What we want to prove, in general, is $$F_{n-1}\cdot F_{n+1}-{F_n}^2=(-1)^n$$ That is, the difference alternates between \(+1\) and \(-1\). In our example, \(8^2=64\) is 1 less than \(5\times 13 = 65\); in the next larger size, \(13^2=169\) is 1 more than \(8\times 21 = 168\). We’ve had questions about the latter puzzle, too.

Proving it by an explicit formula

This fact was the subject of a question in 1999:

Fibonacci Trick

I am interested in why the Fibonacci trick works. How do f(n-1), f(n+1), and f(n)^2 relate to each other? I am not a good math student at all but the Fibonacci sequence has really interested me. I have been working for a while on a way to solve this but I haven't gotten anywhere. Please help me! I would like to look at why this works and see if it helps to understand the ways the Fibonacci sequence shows up in nature, etc.

Doctor Anthony answered, using a known formula for the nth Fibonacci number in terms of the Golden Ratio φ:

For the Fibonacci sequence show:

  [F(n+1) * F(n-1)] - [F(n)]^2 = (-1)^n

The expression for the nth term of the Fibonacci sequence is:

            1      [1+sqrt(5)]^n        1      [1-sqrt(5)]^n
  F(n) = ------- * -------------  -  ------- * -------------
         sqrt(5)        2^n          sqrt(5)        2^n

I will write this in the form

  F(n) = ------- * [P^n - Q^n]

           1+sqrt(5)                 1-sqrt(5)
where  P = ---------     and     Q = ---------
               2                         2

Note that  P+Q = 1
           P-Q = sqrt(5)
            PQ = 1/4 - 5/4 = -1

The numbers \(P\) and \(-Q\) are, respectively, the numbers \(\Phi\) and \(\phi\) we mentioned above. We’ll be looking at some aspects of the Fibonacci sequence soon, if this mystifies you!

We are asked to show that  [F(n+1) * F(n-1)] - [F(n)]^2 = (-1)^n

 [F(n)]^2 = (1/5)*[P^n - Q^n]^2

          = (1/5)*[P^(2n) + Q^(2n) - 2*P^n*Q^n]  ............(1)

 F(n+1) * F(n-1) = (1/5)*[P^(n+1) - Q^(n+1)]*[P^(n-1) - Q^(n-1)]

                 = (1/5)*[P^(2n) + Q^(2n) - P^(n+1)*Q^(n-1)
                    - P(n-1)*Q^(n+1)]            ............(2)

We need to show that the difference between these is always \(\pm 1\).

subtracting (1) from (2) we get:

     (1/5)*[-P^(n+1)*Q^(n-1) - P^(n-1)*Q^(n+1) + 2*P^n*Q^n]

   = (1/5)*[-P^(n-1)*Q^(n-1)*(P^2 + Q^2) + 2*P^n*Q^n]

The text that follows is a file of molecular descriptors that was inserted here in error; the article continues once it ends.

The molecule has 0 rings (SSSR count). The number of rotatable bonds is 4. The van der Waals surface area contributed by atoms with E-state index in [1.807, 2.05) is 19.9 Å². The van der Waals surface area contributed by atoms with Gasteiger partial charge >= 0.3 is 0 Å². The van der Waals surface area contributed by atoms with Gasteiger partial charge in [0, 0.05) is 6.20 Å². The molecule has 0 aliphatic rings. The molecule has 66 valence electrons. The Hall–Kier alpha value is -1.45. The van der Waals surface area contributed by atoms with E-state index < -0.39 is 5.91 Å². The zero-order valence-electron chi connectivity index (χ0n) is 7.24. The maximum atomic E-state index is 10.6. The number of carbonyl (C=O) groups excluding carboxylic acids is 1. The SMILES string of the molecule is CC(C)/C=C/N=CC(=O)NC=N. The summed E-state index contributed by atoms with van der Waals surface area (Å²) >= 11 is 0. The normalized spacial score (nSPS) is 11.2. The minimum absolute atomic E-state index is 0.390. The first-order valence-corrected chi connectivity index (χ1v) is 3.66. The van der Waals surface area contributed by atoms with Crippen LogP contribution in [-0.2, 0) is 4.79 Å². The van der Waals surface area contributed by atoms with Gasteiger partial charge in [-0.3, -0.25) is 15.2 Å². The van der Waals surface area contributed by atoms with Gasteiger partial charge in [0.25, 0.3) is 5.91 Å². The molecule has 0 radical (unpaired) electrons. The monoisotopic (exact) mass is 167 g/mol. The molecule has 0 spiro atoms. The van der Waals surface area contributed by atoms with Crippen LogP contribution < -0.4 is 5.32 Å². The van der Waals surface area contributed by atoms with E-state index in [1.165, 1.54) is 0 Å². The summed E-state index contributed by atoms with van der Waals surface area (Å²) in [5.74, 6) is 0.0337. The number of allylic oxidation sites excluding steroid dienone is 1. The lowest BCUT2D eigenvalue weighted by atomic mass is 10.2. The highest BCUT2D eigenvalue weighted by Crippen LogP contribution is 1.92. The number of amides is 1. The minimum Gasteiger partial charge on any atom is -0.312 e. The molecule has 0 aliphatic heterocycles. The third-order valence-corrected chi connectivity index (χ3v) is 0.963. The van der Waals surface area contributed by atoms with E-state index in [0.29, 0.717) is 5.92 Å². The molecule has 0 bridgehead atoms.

= (1/5)*P^(n-1)*Q^(n-1)*[-(P^2 + Q^2) + 2*P*Q]

   = -(1/5)*P^(n-1)*Q^(n-1)*[P^2 - 2*P*Q + Q^2]

   = -(1/5)*P^(n-1)*Q^(n-1)*(P-Q)^2

but (P-Q)^2 = 5, so we obtain

   = -P^(n-1)*Q^(n-1)

   = -(PQ)^(n-1)

but PQ = -1 and so the difference between (1) and (2) reduces to:

   = -(-1)^(n-1)

   = (-1)^n

and this completes the proof.

Proving it inductively

The same fact was the subject of a question in 2001, without reference to the puzzle:

Fibonacci Identity

I am trying to create an inductive proof for the particular identity of Fibonacci numbers that:

F(n-1) * F(n+1) = (-1)^n + (Fn)^2

I know I do a base case of n being 0, and then an inductive step of n being n+1, but beyond that I just can't get the math to work out. Is this a valid identity, and if so, how would I work out the math to inductively show this?

Doctor Anthony gave the requested inductive proof :

Well, I suppose you have been able to show that this works for n = 0.

Now we suppose that F(n-1)*F(n+1) = (-1)^n + (F(n))^2 holds for n. We can rewrite this to

  F(n-1) * F(n+1) - (F(n))^2 = (-1)^n [*]

Now we will replace all n by n+1 at the left-hand side of the equation, and show that it yields (-1)^(n+1). For that we use the truth we suppose of [*] as well as application of the Fibonacci rule F(m+2) = F(m)+F(m+1) for all m:

  F(n)*F(n+2) - (F(n+1))^2 =
  F(n)*[F(n+1) + F(n)] - F(n+1)*[F(n) + F(n-1)] =
  F(n)*F(n+1) + (F(n))^2 - F(n)*F(n+1) - F(n+1)*F(n-1) =
  (F(n))^2 - F(n+1)*F(n-1) = 
  -(-1)^n = (-1)^(n+1)

And we get where we want to be.

We’ll be looking at inductive proofs soon. Here he has shown that if the claim is true for some given value of n, as it is for n = 0, then it is true for the next, and therefore for all subsequent values.

1 thought on “Disappearing Area?”